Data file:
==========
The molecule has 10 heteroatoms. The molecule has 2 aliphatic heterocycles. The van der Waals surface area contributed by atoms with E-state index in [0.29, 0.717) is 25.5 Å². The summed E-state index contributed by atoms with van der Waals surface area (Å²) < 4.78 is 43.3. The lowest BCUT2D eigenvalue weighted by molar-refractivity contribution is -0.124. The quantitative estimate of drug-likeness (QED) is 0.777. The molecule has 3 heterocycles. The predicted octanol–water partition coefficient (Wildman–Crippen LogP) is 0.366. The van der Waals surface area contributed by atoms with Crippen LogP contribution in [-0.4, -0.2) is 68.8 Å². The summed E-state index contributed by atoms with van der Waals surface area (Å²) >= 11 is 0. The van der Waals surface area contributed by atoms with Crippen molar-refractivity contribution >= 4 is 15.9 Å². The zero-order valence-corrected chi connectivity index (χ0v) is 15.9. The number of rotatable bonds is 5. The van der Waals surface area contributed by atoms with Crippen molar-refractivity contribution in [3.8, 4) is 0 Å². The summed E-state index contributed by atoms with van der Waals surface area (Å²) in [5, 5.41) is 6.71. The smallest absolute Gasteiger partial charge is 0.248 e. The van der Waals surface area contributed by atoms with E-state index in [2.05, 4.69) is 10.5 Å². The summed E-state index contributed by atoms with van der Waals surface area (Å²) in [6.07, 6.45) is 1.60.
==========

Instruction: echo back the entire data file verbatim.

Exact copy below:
The molecule has 10 heteroatoms. The molecule has 2 aliphatic heterocycles. The van der Waals surface area contributed by atoms with E-state index in [0.29, 0.717) is 25.5 Å². The summed E-state index contributed by atoms with van der Waals surface area (Å²) < 4.78 is 43.3. The lowest BCUT2D eigenvalue weighted by molar-refractivity contribution is -0.124. The quantitative estimate of drug-likeness (QED) is 0.777. The molecule has 3 heterocycles. The predicted octanol–water partition coefficient (Wildman–Crippen LogP) is 0.366. The van der Waals surface area contributed by atoms with Crippen LogP contribution in [-0.4, -0.2) is 68.8 Å². The summed E-state index contributed by atoms with van der Waals surface area (Å²) >= 11 is 0. The van der Waals surface area contributed by atoms with Crippen molar-refractivity contribution >= 4 is 15.9 Å². The zero-order valence-corrected chi connectivity index (χ0v) is 15.9. The number of rotatable bonds is 5. The van der Waals surface area contributed by atoms with Crippen molar-refractivity contribution in [3.8, 4) is 0 Å². The summed E-state index contributed by atoms with van der Waals surface area (Å²) in [5, 5.41) is 6.71. The smallest absolute Gasteiger partial charge is 0.248 e. The van der Waals surface area contributed by atoms with E-state index in [2.05, 4.69) is 10.5 Å². The summed E-state index contributed by atoms with van der Waals surface area (Å²) in [6.07, 6.45) is 1.60.